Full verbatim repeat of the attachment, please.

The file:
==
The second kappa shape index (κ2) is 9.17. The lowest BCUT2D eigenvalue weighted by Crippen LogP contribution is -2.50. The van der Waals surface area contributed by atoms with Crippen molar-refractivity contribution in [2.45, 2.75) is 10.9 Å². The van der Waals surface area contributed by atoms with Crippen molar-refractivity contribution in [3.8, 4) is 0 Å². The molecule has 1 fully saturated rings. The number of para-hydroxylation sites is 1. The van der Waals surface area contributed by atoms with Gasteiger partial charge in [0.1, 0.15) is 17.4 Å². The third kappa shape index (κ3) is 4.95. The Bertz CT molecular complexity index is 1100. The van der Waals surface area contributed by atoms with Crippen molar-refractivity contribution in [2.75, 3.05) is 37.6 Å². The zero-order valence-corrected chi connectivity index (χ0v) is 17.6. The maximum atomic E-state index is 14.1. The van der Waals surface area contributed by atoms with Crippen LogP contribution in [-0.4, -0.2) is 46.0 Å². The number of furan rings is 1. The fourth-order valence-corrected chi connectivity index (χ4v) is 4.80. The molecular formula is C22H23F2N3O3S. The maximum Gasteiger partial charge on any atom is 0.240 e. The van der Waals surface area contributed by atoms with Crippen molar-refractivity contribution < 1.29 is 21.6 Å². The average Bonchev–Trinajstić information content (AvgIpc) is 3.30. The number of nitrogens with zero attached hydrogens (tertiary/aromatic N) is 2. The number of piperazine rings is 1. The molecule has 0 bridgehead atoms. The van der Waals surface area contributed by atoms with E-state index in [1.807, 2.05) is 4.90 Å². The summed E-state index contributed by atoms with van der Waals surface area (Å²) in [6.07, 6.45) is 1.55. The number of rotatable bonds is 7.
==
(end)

The second kappa shape index (κ2) is 9.17. The lowest BCUT2D eigenvalue weighted by Crippen LogP contribution is -2.50. The van der Waals surface area contributed by atoms with Crippen molar-refractivity contribution in [2.45, 2.75) is 10.9 Å². The van der Waals surface area contributed by atoms with Crippen molar-refractivity contribution in [3.8, 4) is 0 Å². The molecule has 1 fully saturated rings. The number of para-hydroxylation sites is 1. The van der Waals surface area contributed by atoms with Gasteiger partial charge in [0.1, 0.15) is 17.4 Å². The third kappa shape index (κ3) is 4.95. The Bertz CT molecular complexity index is 1100. The van der Waals surface area contributed by atoms with Crippen molar-refractivity contribution in [2.75, 3.05) is 37.6 Å². The zero-order valence-corrected chi connectivity index (χ0v) is 17.6. The maximum atomic E-state index is 14.1. The van der Waals surface area contributed by atoms with Crippen LogP contribution in [-0.4, -0.2) is 46.0 Å². The number of furan rings is 1. The fourth-order valence-corrected chi connectivity index (χ4v) is 4.80. The molecular formula is C22H23F2N3O3S. The maximum Gasteiger partial charge on any atom is 0.240 e. The van der Waals surface area contributed by atoms with Crippen molar-refractivity contribution < 1.29 is 21.6 Å². The average Bonchev–Trinajstić information content (AvgIpc) is 3.30. The number of nitrogens with zero attached hydrogens (tertiary/aromatic N) is 2. The number of piperazine rings is 1. The molecule has 0 bridgehead atoms. The van der Waals surface area contributed by atoms with E-state index in [1.807, 2.05) is 4.90 Å². The summed E-state index contributed by atoms with van der Waals surface area (Å²) in [6.07, 6.45) is 1.55. The number of rotatable bonds is 7.